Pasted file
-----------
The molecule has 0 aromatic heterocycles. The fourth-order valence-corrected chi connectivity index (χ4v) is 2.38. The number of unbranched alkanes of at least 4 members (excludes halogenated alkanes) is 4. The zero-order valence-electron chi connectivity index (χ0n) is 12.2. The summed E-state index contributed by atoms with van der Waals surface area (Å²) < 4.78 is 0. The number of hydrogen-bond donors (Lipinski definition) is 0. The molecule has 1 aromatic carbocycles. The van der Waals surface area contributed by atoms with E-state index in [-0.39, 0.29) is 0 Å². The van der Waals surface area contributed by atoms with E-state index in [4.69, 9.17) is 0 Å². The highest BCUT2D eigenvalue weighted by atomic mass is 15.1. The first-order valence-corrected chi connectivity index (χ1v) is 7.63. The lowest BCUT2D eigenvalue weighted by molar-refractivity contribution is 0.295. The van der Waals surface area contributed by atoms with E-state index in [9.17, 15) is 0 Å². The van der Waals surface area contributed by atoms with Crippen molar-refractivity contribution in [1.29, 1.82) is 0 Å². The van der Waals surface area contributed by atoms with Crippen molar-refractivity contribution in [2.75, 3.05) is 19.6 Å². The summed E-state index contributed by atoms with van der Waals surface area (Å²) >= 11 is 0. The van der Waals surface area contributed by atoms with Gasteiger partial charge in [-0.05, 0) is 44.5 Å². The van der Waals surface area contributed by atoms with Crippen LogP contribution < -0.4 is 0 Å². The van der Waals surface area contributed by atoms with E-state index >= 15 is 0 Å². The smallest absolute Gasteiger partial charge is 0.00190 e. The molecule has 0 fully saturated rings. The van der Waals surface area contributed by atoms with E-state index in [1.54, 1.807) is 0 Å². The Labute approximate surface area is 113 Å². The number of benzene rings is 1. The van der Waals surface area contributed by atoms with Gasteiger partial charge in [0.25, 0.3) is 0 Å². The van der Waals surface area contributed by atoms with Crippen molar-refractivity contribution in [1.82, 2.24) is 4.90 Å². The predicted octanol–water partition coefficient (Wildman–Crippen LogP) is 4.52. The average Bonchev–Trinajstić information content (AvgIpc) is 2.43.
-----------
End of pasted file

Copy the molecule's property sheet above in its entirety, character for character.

The molecule has 0 aromatic heterocycles. The fourth-order valence-corrected chi connectivity index (χ4v) is 2.38. The number of unbranched alkanes of at least 4 members (excludes halogenated alkanes) is 4. The zero-order valence-electron chi connectivity index (χ0n) is 12.2. The summed E-state index contributed by atoms with van der Waals surface area (Å²) < 4.78 is 0. The number of hydrogen-bond donors (Lipinski definition) is 0. The molecule has 1 aromatic carbocycles. The van der Waals surface area contributed by atoms with E-state index in [-0.39, 0.29) is 0 Å². The van der Waals surface area contributed by atoms with E-state index in [4.69, 9.17) is 0 Å². The highest BCUT2D eigenvalue weighted by atomic mass is 15.1. The first-order valence-corrected chi connectivity index (χ1v) is 7.63. The lowest BCUT2D eigenvalue weighted by molar-refractivity contribution is 0.295. The van der Waals surface area contributed by atoms with E-state index in [9.17, 15) is 0 Å². The van der Waals surface area contributed by atoms with Crippen molar-refractivity contribution in [1.29, 1.82) is 0 Å². The van der Waals surface area contributed by atoms with Crippen molar-refractivity contribution in [2.75, 3.05) is 19.6 Å². The summed E-state index contributed by atoms with van der Waals surface area (Å²) >= 11 is 0. The van der Waals surface area contributed by atoms with Gasteiger partial charge in [-0.05, 0) is 44.5 Å². The van der Waals surface area contributed by atoms with Crippen LogP contribution < -0.4 is 0 Å². The van der Waals surface area contributed by atoms with E-state index >= 15 is 0 Å². The smallest absolute Gasteiger partial charge is 0.00190 e. The molecule has 0 fully saturated rings. The van der Waals surface area contributed by atoms with E-state index in [1.54, 1.807) is 0 Å². The Labute approximate surface area is 113 Å². The number of benzene rings is 1. The van der Waals surface area contributed by atoms with Gasteiger partial charge in [0.25, 0.3) is 0 Å². The van der Waals surface area contributed by atoms with Crippen molar-refractivity contribution in [1.82, 2.24) is 4.90 Å². The predicted octanol–water partition coefficient (Wildman–Crippen LogP) is 4.52. The average Bonchev–Trinajstić information content (AvgIpc) is 2.43.